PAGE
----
For almost all applications, the new Fitbit Alta HR is typical for what Fitbit offers. This activity tracker features an accurate pedometer, exercise detection functionality, notifications, heart rate monitoring and extra (at cost) bands. What’s new here is the tech and software that measures sleep.

These bands are listed for $149.99, but Fitbit’s selling them for $129.99 currently.

Right, I totally get that sleep is a weird thing to want to track with a wristband. You lay down, you close your eyes, you sleep. When you want to know how long you slept, you think about what time you went to bed and what time you woke up. For me, that surface level of sleep information is enough, but the Fitbit Alta HR and its application offers more granular insight.

This device, when worn to bed, measures the user’s heart rate to detect the four stages of sleep. It’ll know when you wake, when you’re in light sleep, deep sleep and the oft-discussed REM stage. A night of sleep produces a graph that tells you that you might have tossed and turned at 3 a.m. for a few minutes, or maybe that supposed nine hours of sleep was actually six by the time you slept and woke.

When you’re working really hard to hit certain counts and metrics with your sleep, calorie intake, distance walked or constant heart rate, this small, explicit information is exceedingly useful. It’s not for everyone, and I’ll offer that trackers like these may give users more information than they really need. But, for that person who wants to get incredibly specific and insightful with their fitness tracker, the Fitbit Alta HR is an awesome bet for what it offers.

It’s great that this wristband does everything else pretty well, too. In terms of how it wears, I couldn’t be happier. The band is thin (though that might be problematic for those with large arms), and the tracker is light enough to go unnoticed after a few minutes of wear. It doesn’t bounce or rattle, and the recommended tightness of the band during normal wear is comfortable.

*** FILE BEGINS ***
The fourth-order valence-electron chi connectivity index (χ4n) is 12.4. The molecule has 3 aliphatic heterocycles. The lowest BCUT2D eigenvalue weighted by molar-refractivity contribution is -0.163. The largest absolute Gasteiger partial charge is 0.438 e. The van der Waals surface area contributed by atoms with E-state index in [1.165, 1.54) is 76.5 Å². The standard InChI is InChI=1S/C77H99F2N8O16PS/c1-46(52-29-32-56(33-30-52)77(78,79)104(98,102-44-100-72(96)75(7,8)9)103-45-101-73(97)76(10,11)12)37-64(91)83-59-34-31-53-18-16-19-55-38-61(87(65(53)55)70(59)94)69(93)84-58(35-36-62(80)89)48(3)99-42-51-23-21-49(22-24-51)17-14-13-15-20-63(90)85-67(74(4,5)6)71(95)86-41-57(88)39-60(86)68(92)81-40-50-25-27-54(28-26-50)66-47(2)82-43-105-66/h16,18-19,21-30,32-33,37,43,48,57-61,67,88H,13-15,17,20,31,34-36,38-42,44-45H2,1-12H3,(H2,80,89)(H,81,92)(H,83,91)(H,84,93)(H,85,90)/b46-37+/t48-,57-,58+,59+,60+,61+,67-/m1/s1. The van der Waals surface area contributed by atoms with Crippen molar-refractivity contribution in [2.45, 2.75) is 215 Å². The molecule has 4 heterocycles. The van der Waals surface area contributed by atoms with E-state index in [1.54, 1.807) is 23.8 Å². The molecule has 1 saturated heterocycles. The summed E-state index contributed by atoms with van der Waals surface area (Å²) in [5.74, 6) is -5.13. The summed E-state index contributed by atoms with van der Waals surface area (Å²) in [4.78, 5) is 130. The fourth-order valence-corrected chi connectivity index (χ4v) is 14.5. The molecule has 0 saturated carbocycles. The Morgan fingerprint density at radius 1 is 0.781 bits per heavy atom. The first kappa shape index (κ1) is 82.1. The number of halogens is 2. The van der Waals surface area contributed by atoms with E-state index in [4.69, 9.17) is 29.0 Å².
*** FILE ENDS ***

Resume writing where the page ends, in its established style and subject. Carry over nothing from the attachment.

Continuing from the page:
The band can be swapped with others from Fitbit, with the cheapest we could find running for $29.99. The swap is super easy, and it feels entirely secure once it’s in place. We were offered the standard black band and light brown leather band, and both wore well for their applications. The leather did develop some minor wrinkling after a few weeks of use, but that’s to be expected of the material itself.

I did have trouble consistently waking the device. You’re supposed to be able to wake it with a twist of the wrist as you turn your watch arm up towards your face. I found that worked about half the time. My other option is to give the screen a nice tap. Again, that worked around half the time. I was often twisting my wrist and tapping a few times in order to wake the screen. A minor complaint to be sure.

Where the Fitbit Alta HR falters the most, with some measures of success, is its notifications. Now, the fact that you can receive stuff like text and call alerts on your wristband is great. I like that idea. What I find frustrating is the orientation of the information (a design flaw that couldn’t really be avoided given how thin the band is) and the speed of the notification.

The speed is where I think Fitbit can make a fix. Right now, if I were to get a text from my wife, my Fitbit would vibrate. I’d lift my hand to have a look and see her name right away. So far, so good. The issue is that it takes a second or two to start scrolling. And since the text is so large and the screen is so narrow, the information actually takes more than five seconds to fully display. It doesn’t even necessarily get to the full context of the text message, either.

So, while I greatly appreciate the notifications, looking at them can be frustrating. Just like how finicky tapping the screen or turning your wrist to wake the Fitbit Alta HR can be, these minor design flaws crop up to become a touch annoying over time.

The benefits here outweigh those irks in my mind. The Fitbit Alta HR is great at pushing your micro goals when you sit for too long. “Why not go for 250 steps right now?” it might chide, and I totally dig that.

Overall, the experience that comes from the Fitbit Alta HR is on the positive side. Minor problems accompany the $129.99 wristband, but I didn’t mind it in my daily use for more than two weeks. In fact, if I was on the market for a fitness band, I’d highly consider this one. If you’re looking for something slim, a little insight on your sleep and the solid Fitbit application, the Alta HR is a great choice.